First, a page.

More than one billion customer records at CVS Health were released to the public due to what experts believe was an accidental “cloud storage misconfiguration.”
Once again highlighting the serious risks involved with electronic medical records, a vendor of CVS Health apparently uploaded the records into the system without creating any type of password or authentication firewall, effectively exposing them all to the world.
Researchers say that the data points can easily be strung together to create an “extremely personal snapshot of someone’s medical situation. CVS Health is now on the hook for this massive breach of private medical records.
In a blog post, security researcher Jeremiah Fowler blamed “human error” for the breach, though Threat Post‘s Lisa Vaas says this is just the latest in a long line of “rampant misconfiguration that’s plaguing cloud-based storage, leading to exposure of sensitive data on an internal network.”
Researchers from WebsitePlanet apparently found the non-password-protected database, which had no authentication in place whatsoever. This discovery occurred on March 21.
These same researchers coordinated with Fowler on the same day before contacting CVS Health to report it. The naked database was then closed off from public view while the situation was investigated further.
How will CVS Health make things right for its customers?
A CVS spokesperson confirmed the findings, indicating that CVS Health had, in fact, been notified of the exposure of a publicly accessible database that contained “non-identifiable CVS Health metadata.”
CVS Health, by the way, is the parent company of the well-known CVS Pharmacy retail chain, as well as CVS Caremark, a pharmacy benefits manager, and Aetna, a health insurance provider.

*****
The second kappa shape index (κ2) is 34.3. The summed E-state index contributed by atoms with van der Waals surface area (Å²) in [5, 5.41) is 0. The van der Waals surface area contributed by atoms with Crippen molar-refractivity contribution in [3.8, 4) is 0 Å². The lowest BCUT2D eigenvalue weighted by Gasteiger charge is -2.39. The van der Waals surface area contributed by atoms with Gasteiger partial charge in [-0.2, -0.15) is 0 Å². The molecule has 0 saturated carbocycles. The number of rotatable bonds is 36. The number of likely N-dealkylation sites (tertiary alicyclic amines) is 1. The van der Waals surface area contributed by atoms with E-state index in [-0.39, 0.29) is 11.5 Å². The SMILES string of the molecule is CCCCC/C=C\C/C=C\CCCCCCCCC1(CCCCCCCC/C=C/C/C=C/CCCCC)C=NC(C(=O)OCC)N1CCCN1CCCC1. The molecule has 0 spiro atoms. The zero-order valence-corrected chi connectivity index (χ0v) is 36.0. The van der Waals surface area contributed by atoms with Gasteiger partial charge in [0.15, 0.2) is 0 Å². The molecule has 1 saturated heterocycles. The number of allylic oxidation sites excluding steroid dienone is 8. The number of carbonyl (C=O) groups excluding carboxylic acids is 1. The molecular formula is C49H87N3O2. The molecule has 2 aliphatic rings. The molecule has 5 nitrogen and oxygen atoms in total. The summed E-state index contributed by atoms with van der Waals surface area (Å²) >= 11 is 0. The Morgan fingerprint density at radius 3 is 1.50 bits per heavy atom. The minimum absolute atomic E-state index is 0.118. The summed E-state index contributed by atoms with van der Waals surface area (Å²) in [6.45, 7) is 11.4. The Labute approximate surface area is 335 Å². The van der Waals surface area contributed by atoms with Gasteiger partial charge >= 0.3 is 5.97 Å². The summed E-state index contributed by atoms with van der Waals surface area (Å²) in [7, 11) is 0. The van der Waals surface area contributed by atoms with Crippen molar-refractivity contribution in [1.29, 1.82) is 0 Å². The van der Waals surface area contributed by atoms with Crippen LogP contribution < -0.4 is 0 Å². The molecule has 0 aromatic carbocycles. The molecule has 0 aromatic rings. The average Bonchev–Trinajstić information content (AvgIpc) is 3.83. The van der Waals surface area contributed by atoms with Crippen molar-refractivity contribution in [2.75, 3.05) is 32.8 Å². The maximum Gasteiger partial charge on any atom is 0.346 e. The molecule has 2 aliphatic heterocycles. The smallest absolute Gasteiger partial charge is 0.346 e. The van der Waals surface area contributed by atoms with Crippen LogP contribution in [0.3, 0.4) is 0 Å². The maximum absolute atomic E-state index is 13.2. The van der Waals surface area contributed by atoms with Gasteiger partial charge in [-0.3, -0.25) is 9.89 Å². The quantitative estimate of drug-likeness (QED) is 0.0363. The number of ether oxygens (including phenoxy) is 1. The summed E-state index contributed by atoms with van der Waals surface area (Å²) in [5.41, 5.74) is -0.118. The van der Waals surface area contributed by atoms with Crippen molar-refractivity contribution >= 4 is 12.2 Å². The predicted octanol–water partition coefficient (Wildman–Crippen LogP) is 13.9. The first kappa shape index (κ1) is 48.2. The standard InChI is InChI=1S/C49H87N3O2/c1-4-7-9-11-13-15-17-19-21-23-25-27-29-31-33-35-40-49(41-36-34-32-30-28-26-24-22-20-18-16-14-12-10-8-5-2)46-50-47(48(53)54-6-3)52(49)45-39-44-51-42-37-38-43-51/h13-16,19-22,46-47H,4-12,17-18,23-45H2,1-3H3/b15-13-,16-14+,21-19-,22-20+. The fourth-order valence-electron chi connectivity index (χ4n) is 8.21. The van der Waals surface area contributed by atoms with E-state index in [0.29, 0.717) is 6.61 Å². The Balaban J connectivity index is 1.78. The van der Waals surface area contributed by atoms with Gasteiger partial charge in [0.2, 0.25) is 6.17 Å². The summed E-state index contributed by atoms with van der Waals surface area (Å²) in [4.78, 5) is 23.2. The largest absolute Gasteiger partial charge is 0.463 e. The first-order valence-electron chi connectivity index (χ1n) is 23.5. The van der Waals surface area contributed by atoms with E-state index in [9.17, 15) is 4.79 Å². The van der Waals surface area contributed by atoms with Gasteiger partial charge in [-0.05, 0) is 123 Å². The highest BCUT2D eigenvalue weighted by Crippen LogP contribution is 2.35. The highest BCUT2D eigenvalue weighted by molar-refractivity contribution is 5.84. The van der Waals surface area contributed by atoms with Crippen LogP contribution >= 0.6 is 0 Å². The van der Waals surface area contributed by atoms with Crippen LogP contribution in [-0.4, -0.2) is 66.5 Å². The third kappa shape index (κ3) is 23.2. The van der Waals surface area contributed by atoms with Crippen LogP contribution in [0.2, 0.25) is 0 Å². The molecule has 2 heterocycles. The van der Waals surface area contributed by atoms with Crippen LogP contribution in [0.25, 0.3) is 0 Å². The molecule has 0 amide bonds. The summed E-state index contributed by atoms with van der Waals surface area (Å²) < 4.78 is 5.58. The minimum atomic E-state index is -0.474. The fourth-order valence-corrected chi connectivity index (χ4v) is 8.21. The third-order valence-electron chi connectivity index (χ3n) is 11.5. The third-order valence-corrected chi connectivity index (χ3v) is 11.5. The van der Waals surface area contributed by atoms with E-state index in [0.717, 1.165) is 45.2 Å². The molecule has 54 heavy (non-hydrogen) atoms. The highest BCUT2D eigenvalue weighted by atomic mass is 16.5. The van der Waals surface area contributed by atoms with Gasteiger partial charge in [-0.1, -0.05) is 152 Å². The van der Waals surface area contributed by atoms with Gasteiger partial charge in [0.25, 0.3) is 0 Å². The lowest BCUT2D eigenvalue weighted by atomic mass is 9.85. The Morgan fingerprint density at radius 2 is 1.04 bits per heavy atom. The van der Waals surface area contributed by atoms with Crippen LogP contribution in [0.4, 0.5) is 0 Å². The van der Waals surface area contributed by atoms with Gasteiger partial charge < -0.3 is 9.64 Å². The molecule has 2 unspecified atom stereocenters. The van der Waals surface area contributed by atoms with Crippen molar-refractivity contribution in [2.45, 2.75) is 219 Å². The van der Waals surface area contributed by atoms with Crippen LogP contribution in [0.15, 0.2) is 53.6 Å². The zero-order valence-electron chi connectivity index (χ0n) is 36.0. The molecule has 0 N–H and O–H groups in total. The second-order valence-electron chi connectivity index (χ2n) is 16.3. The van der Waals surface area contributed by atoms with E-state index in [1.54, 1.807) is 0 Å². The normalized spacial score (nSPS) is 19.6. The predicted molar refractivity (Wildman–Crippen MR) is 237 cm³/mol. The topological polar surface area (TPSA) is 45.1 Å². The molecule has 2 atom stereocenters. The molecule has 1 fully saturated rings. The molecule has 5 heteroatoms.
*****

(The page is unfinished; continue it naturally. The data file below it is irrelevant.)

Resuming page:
It was determined upon investigation that the breached database was hosted by a third-party vendor, which CVS Health has refused to publicly name. The company insists that no personally identifiable information (PII) of customers was in the database.
Fowler, however, says that there was plenty of information in the database to piece together customers’ PII, including their personal email addresses.
In total, there was 204 gigabytes (GB) worth of data on the server, which covers more than 1.1 billion records.
“They were labeled ‘production’ and included information typed into search bars, such as the data types add to cart, configuration, dashboard, index-pattern, more refinements, order, remove from cart, search, server,” Vaas says.
The records also exposed fields containing Visitor ID, Session ID, and device information including whether customers were using an iPhone or an Android, or a desktop PC versus an iPad.
Stringing this data together to produce personalized information is easier than CVS Health is letting on, it turns out. Customers could potentially be targeted by a phishing attack or even a social engineering experiment “potentially used to cross-reference other actions.”
Interestingly, CVS was caught back in 2013 trying to bribe its customers into sharing their personal medical records to pad the company’s bottom line through a questionable marketing scheme.
What CVS was doing was luring customers into enrolling in a program that offered cash prizes and other rewards on the condition that their medical privacy rights under HIPAA would be signed away, allowing CVS to do whatever it wanted with them.
Now, this information has conveniently been “leaked” by a CVS-contracted company in an apparent “accident” that cybersecurity experts say is common in misconfigured cloud computing systems.
“What options do we have for pursuing legal action?” asked one Threat Post commenter. “What fallout will there be for CVS?”
“This should not be treated as an ‘oopsey,’” wrote another. “Someone needs to be held accountable for these types of egregious errors.”
More related news about the susceptibility of electronic medical records to hacking and privacy breaches can be found at CyberWar.news.
Sources for this article include: